Thoughts on Agents of SMERSH and Albion’s Legacy

So I was off on vacation through the Christmas season, and managed to get in two other games that I’d been meaning to play for a while.

The first is “Agents of SMERSH”, which is a Cold War spy board game that cribs a lot from James Bond.  The basic concept is that you have to go around to various cities on the board and have encounters, which either give you abilities that you can call on if you make it to the final boss or that can be turned in to create other encounters that you can use to encounter the henchpersons of the evil mastermind and discover where his hideout is, so that you can then attack it and end the game.  If you don’t have enough of each type of token necessary based on the level of the villain-type track, you lose, and if you do, you win.  But when you place those tokens you don’t know what they are, although you know what you’d need.  So in my case, I thought I had enough and ended up being one short of the required number of the most basic token, and so lost the game, which was really, really annoying.  It would have been better if they had let you see the tokens or even had you place them on the board so that your win or loss wouldn’t be a surprise, especially since as you get to choose whether you put them in the pool or use them to generate information about the hideout you really do need to know if you have enough there before you trigger the final battle.

That being said, the encounter system works fairly well.  The characters move to a city, and then drawing a fate card there’s a fairly detailed system for deciding which encounter you get from a huge book of encounters.  Then you get a description of the encounter, and then either have to pass a skill check based on the skills you have, or if you have a specific bonus skill you might be able to pass the encounter automatically.  Then you get bonuses or penalties based on whether you succeed or fail.  The encounters are fairly descriptive and interesting and once you get into the habit of it they’re pretty easily to determine and look up.

One minor annoyance is that at the end of every turn — along with adding tokens and things from the villain — an airport is usually closed.  This adds busy work and makes it so that the longer the game goes on the more difficult it is to get around, while at the same time you will need to move around more as the things you need to encounter move around the board.  I don’t really think that this was necessary or adds that much to the game.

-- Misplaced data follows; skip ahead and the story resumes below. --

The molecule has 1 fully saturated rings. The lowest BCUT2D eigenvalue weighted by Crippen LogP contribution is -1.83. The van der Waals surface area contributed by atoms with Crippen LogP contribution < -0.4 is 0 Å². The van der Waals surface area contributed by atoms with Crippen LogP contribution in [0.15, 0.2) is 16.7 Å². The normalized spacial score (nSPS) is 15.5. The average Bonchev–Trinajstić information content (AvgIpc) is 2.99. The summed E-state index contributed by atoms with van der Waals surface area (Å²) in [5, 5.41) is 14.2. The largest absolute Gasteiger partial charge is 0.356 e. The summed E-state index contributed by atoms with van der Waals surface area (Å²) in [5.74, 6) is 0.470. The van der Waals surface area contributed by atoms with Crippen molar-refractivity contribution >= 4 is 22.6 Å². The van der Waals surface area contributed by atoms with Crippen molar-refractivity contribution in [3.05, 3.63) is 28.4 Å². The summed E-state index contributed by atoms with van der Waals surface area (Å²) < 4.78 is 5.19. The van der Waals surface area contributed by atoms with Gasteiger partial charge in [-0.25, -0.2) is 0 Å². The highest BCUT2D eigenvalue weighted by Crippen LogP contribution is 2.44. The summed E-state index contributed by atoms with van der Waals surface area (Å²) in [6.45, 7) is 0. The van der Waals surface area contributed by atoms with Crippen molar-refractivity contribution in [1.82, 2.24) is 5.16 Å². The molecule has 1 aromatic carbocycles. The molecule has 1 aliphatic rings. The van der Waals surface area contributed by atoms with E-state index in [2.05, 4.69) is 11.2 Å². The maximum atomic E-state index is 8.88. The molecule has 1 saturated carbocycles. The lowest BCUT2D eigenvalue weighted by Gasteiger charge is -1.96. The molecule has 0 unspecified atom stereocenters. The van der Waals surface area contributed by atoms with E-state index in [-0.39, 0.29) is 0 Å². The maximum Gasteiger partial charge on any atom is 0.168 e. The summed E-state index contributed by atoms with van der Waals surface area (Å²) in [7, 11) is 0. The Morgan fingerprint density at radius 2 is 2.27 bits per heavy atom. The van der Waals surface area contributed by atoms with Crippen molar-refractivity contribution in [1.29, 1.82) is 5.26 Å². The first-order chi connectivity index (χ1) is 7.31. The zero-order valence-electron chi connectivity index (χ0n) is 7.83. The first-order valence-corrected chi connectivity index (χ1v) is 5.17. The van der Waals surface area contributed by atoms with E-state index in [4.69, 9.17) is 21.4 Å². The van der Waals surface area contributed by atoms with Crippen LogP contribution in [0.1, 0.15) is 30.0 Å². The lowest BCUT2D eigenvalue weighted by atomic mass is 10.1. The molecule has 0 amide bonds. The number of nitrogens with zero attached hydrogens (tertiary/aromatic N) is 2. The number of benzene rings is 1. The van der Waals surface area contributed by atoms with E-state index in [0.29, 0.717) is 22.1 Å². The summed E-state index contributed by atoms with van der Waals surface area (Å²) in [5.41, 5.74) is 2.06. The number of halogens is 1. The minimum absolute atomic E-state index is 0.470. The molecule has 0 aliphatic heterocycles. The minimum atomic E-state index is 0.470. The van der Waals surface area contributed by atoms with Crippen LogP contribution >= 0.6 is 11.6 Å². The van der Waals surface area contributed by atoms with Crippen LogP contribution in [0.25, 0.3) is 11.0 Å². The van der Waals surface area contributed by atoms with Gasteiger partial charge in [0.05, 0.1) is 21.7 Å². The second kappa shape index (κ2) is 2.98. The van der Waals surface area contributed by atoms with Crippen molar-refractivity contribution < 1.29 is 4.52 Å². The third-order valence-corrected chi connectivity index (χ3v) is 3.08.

Still, the game was fun and it’s likely I’ll play it again sometime if I get the time.

The same can’t be said for “Albion’s Legacy”.  This game is essentially a King Arthur themed version of Arkham Horror, where you go to areas and have encounters, and have to battle enemies in order to achieve a set of objectives before time runs out.  The problem with the game, at least I found, is that it’s far too complicated — and that’s coming from someone who likes Arkham Horror — and the manual is way too limited and confusing to work with.  Unlike Arkham Horror, you don’t have fixed encounter areas, but instead have to build them on as hexes through exploration, which adds complexity.  You also can draw fate or encounter cards that place enemies, and named enemies spawn on specific hexes … which might not actually be in play yet, and the manual didn’t say what to do in that case.  And then you might have to combat enemies, and I failed the check, and then couldn’t figure out what should actually happen in that case.  That made the encounters less interesting as I was struggling to figure out the rules while playing.  I ended up not finishing that game as I got sick of struggling with the rulebook and the details.  I really think it would have done better to go with a more set game board like Arkham Horror and A Touch of Evil did, and then mapped the encounters into that.  I love the theme, but the game itself is too confusing for me to enjoy, at least until I actually learn how to play the game.

So those are the two board games I played over my vacation.  I have board games on my schedule and have done more with them in the past couple of months than I did in the previous couple of years, so we’ll see how that works out.

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